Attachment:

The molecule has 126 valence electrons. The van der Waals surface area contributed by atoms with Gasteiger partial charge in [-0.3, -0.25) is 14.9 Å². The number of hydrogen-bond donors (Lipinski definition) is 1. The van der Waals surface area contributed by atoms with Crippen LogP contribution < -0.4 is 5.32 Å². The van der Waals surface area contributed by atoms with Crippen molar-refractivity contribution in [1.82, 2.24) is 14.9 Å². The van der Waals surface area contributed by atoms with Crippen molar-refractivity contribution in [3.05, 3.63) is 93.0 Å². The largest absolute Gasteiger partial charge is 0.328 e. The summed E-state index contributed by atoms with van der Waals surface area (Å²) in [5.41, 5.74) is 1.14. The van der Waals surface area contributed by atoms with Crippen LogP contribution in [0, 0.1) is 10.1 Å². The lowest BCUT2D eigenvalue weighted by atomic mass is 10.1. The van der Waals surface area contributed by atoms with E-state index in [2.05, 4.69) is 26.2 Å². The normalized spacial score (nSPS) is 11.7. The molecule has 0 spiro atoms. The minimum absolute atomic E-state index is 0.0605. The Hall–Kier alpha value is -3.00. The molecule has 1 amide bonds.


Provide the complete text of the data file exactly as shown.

The molecule has 126 valence electrons. The van der Waals surface area contributed by atoms with Gasteiger partial charge in [-0.3, -0.25) is 14.9 Å². The number of hydrogen-bond donors (Lipinski definition) is 1. The van der Waals surface area contributed by atoms with Crippen LogP contribution < -0.4 is 5.32 Å². The van der Waals surface area contributed by atoms with Crippen molar-refractivity contribution in [1.82, 2.24) is 14.9 Å². The van der Waals surface area contributed by atoms with Crippen molar-refractivity contribution in [3.05, 3.63) is 93.0 Å². The largest absolute Gasteiger partial charge is 0.328 e. The summed E-state index contributed by atoms with van der Waals surface area (Å²) in [5.41, 5.74) is 1.14. The van der Waals surface area contributed by atoms with Crippen LogP contribution in [0, 0.1) is 10.1 Å². The lowest BCUT2D eigenvalue weighted by atomic mass is 10.1. The van der Waals surface area contributed by atoms with E-state index in [2.05, 4.69) is 26.2 Å². The normalized spacial score (nSPS) is 11.7. The molecule has 0 spiro atoms. The minimum absolute atomic E-state index is 0.0605. The Hall–Kier alpha value is -3.00. The molecule has 1 amide bonds.